An apparatus which can print messages therefore has a distinct advantage over apparatus which cannot print. In the prior art devices discussed above which utilize printers, however, either the number of messages which could be printed is limited or the devices are time-consuming to utilize.
Another type of communication device has recently become available which increases the number and variety of messages. This device reproduces phonetic sounds to make up words. The device stores a number of basic complete words, as well as basic phonetic sounds. The words and sounds are coded and an operator accesses the words or sounds via either a keyboard or a single switch mechanism. Such a phonetic device, however, also suffers from the above-discussed deficiencies of nonprinting apparatus. That is, the presence of an individual to hear the message is required and the device is time-consuming to use. The user is thus placed under stress to accurately utilize the apparatus and compose messages in a relatively short period of time.
The present invention relates to a non-oral communication device. The device includes a single electrical switch actuable by an operator and movable between a first and a second position. A memory stores a plurality of messages at a plurality of locations indexed by plural digit numbers. A selector circuit is provided for selecting one of the messages by its indexed plural digit number. The selector circuit includes a numeral display actuated by the switch. The numeral display has a plurality of digit locations at which numerals can be displayed. A mechanism cyclically displays different numerals at each digit location. A mechanism actuated by the switch is provided for choosing a displayed numeral at each digit location. A mechanism actuated by the switch transmits the chosen numerals to the memory after a complete plural digit number of a desired message has been chosen. A signalling mechanism signals a message display to display a selected message indexed by a chosen plural digit number.
In the preferred embodiment, the signalling means signals a printer to print a selected message. Also, the selector circuit includes a multivibrator which cyclically generates a series of pulses that are passed through a digit decoder circuit to one of a series of counter circuits. Each of the counter circuits is connected to a separate driver/decoder circuit which receives signals indicative of numerals from an associated counter circuit and then decodes said last-mentioned signals to numerals for display on the numeral display means.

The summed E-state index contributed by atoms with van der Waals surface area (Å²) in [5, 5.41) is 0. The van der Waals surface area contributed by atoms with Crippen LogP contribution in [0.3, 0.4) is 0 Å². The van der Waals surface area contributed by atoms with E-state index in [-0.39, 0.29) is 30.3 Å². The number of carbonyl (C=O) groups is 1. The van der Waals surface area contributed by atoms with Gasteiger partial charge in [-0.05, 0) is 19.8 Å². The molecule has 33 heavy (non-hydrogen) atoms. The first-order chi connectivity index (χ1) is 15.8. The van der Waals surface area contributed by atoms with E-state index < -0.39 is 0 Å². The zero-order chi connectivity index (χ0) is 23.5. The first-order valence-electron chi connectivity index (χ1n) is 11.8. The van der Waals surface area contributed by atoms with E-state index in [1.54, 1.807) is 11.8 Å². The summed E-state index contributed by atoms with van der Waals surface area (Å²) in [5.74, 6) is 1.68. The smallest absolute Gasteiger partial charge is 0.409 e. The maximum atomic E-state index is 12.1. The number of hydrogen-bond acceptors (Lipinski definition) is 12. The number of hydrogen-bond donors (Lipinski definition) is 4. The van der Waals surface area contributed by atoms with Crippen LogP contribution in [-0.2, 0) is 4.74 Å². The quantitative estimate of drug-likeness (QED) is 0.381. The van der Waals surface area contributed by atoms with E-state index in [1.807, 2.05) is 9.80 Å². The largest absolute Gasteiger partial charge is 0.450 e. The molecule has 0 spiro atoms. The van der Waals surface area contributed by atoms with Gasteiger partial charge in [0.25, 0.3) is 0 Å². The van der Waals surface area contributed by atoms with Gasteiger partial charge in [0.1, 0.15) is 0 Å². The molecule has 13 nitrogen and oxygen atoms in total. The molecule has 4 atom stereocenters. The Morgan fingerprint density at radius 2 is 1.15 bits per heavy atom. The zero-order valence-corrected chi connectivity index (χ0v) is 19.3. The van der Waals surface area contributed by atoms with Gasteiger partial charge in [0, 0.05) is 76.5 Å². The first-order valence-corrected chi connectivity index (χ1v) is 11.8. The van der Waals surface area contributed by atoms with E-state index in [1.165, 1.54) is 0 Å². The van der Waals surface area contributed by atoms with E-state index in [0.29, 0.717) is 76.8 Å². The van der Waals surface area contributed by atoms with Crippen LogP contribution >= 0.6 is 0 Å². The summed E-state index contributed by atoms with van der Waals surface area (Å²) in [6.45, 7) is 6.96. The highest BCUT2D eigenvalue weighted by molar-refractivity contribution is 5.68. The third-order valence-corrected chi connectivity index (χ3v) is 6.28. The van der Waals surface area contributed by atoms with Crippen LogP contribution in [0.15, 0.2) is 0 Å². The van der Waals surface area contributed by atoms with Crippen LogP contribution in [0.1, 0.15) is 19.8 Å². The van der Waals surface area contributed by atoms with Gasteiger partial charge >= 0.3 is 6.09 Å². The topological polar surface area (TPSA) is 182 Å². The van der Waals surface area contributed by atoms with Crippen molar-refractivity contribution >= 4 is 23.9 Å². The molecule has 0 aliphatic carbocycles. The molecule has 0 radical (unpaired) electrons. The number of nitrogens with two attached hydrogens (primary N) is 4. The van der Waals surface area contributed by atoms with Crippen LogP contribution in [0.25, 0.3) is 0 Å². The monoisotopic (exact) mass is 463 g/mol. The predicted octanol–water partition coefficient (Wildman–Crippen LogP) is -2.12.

In the preferred embodiment, the selector circuit also includes a digit select counter circuit actuated by the switch and connected to the digit decoder circuit. The digit select counter circuit transmits a signal to the digit decoder circuit when the switch is actuated in order to stop the transmission of pulses from said multivibrator to a first counter circuit and to initiate the transmission of the pulses generated by said multivibrator to another counter circuit. A decimal point decoder circuit has inputs connected to the digit select counter circuit and a plurality of outputs each connected to one of a series of decimal point indicator lights. One of the indicator lights is disposed after each of the digit locations and the decimal decoder circuits successively lights the indicator lights after a numeral has been selected at a given digit location.
Various advantages and features of novelty which characterize the invention are pointed out with particularity in the claims annexed hereto and forming a part hereof. However, for a better understanding of the invention, its advantages, and objects obtained by its use, reference should be had to the drawing which forms a further part hereof, and to the accompanying descriptive matter, in which there is illustrated and described a preferred embodiment of the invention.
FIG. 1 is a perspective view illustrating various components of a device in accordance with the present invention;
FIG. 2 is a diagrammatic illustration or flow diagram of the main operative components of the present invention;